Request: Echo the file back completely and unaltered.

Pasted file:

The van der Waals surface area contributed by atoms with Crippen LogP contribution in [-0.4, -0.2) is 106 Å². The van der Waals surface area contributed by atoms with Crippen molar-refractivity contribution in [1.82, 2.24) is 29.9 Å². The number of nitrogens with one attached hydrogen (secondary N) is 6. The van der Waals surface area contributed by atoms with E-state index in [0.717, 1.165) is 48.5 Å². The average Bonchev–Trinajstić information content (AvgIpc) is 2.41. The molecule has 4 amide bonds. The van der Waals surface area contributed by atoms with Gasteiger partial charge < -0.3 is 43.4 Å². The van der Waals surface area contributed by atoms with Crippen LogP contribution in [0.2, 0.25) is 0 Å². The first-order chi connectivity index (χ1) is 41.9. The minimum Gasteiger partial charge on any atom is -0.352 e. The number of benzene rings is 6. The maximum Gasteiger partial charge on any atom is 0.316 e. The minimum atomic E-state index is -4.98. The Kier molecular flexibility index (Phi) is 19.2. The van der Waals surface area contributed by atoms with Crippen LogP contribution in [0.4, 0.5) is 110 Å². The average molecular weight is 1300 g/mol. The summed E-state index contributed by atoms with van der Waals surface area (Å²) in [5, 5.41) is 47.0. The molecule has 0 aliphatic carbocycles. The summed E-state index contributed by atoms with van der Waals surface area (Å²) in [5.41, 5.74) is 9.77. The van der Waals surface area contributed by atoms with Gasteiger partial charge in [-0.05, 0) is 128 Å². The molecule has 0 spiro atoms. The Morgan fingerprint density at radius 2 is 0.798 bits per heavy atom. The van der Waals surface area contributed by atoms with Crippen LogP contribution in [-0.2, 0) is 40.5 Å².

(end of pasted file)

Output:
The van der Waals surface area contributed by atoms with Crippen LogP contribution in [-0.4, -0.2) is 106 Å². The van der Waals surface area contributed by atoms with Crippen molar-refractivity contribution in [1.82, 2.24) is 29.9 Å². The number of nitrogens with one attached hydrogen (secondary N) is 6. The van der Waals surface area contributed by atoms with E-state index in [0.717, 1.165) is 48.5 Å². The average Bonchev–Trinajstić information content (AvgIpc) is 2.41. The molecule has 4 amide bonds. The van der Waals surface area contributed by atoms with Gasteiger partial charge < -0.3 is 43.4 Å². The van der Waals surface area contributed by atoms with Crippen LogP contribution in [0.2, 0.25) is 0 Å². The first-order chi connectivity index (χ1) is 41.9. The minimum Gasteiger partial charge on any atom is -0.352 e. The number of benzene rings is 6. The maximum Gasteiger partial charge on any atom is 0.316 e. The minimum atomic E-state index is -4.98. The Kier molecular flexibility index (Phi) is 19.2. The van der Waals surface area contributed by atoms with Crippen LogP contribution in [0.4, 0.5) is 110 Å². The average molecular weight is 1300 g/mol. The summed E-state index contributed by atoms with van der Waals surface area (Å²) in [5, 5.41) is 47.0. The molecule has 0 aliphatic carbocycles. The summed E-state index contributed by atoms with van der Waals surface area (Å²) in [5.41, 5.74) is 9.77. The van der Waals surface area contributed by atoms with Gasteiger partial charge in [-0.05, 0) is 128 Å². The molecule has 0 spiro atoms. The Morgan fingerprint density at radius 2 is 0.798 bits per heavy atom. The van der Waals surface area contributed by atoms with Crippen LogP contribution in [-0.2, 0) is 40.5 Å².